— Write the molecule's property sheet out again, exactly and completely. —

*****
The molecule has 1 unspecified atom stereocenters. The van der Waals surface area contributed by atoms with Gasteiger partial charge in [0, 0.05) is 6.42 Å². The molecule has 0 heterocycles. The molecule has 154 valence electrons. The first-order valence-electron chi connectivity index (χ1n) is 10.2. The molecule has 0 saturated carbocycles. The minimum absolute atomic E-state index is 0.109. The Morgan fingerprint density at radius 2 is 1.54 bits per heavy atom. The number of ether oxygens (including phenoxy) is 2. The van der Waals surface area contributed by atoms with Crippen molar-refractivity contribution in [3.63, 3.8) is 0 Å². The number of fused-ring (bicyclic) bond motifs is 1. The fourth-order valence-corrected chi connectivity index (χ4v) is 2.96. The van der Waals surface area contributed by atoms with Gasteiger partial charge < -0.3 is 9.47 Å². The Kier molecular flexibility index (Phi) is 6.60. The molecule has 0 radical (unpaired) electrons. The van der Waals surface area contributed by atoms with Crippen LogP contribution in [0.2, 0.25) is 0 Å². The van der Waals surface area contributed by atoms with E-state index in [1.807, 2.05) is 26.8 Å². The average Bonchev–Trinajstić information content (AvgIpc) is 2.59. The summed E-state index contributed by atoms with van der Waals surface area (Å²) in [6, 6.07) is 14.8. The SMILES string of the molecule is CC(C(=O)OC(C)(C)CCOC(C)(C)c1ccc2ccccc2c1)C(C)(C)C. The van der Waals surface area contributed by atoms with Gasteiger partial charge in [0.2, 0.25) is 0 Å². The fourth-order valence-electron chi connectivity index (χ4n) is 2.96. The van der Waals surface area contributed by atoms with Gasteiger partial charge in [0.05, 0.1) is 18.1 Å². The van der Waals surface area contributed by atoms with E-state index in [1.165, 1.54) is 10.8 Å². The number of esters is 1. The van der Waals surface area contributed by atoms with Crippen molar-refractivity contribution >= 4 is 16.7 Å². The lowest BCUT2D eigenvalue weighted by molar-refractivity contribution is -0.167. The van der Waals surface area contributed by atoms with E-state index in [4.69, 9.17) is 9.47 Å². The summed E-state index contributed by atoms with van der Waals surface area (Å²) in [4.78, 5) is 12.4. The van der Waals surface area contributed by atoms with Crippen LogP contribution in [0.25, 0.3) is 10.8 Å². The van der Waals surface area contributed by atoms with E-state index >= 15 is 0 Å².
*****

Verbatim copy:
The molecule has 1 unspecified atom stereocenters. The van der Waals surface area contributed by atoms with Gasteiger partial charge in [0, 0.05) is 6.42 Å². The molecule has 0 heterocycles. The molecule has 154 valence electrons. The first-order valence-electron chi connectivity index (χ1n) is 10.2. The molecule has 0 saturated carbocycles. The minimum absolute atomic E-state index is 0.109. The Morgan fingerprint density at radius 2 is 1.54 bits per heavy atom. The number of ether oxygens (including phenoxy) is 2. The van der Waals surface area contributed by atoms with Crippen molar-refractivity contribution in [3.63, 3.8) is 0 Å². The number of fused-ring (bicyclic) bond motifs is 1. The fourth-order valence-corrected chi connectivity index (χ4v) is 2.96. The van der Waals surface area contributed by atoms with Gasteiger partial charge < -0.3 is 9.47 Å². The Kier molecular flexibility index (Phi) is 6.60. The molecule has 0 radical (unpaired) electrons. The van der Waals surface area contributed by atoms with Crippen LogP contribution in [0.2, 0.25) is 0 Å². The van der Waals surface area contributed by atoms with E-state index in [1.807, 2.05) is 26.8 Å². The average Bonchev–Trinajstić information content (AvgIpc) is 2.59. The summed E-state index contributed by atoms with van der Waals surface area (Å²) in [6, 6.07) is 14.8. The SMILES string of the molecule is CC(C(=O)OC(C)(C)CCOC(C)(C)c1ccc2ccccc2c1)C(C)(C)C. The van der Waals surface area contributed by atoms with Gasteiger partial charge in [0.2, 0.25) is 0 Å². The fourth-order valence-electron chi connectivity index (χ4n) is 2.96. The van der Waals surface area contributed by atoms with Gasteiger partial charge in [0.05, 0.1) is 18.1 Å². The van der Waals surface area contributed by atoms with E-state index in [1.165, 1.54) is 10.8 Å². The number of esters is 1. The van der Waals surface area contributed by atoms with Crippen molar-refractivity contribution >= 4 is 16.7 Å². The lowest BCUT2D eigenvalue weighted by molar-refractivity contribution is -0.167. The van der Waals surface area contributed by atoms with E-state index in [4.69, 9.17) is 9.47 Å². The summed E-state index contributed by atoms with van der Waals surface area (Å²) in [4.78, 5) is 12.4. The van der Waals surface area contributed by atoms with Crippen LogP contribution in [0.25, 0.3) is 10.8 Å². The van der Waals surface area contributed by atoms with E-state index >= 15 is 0 Å².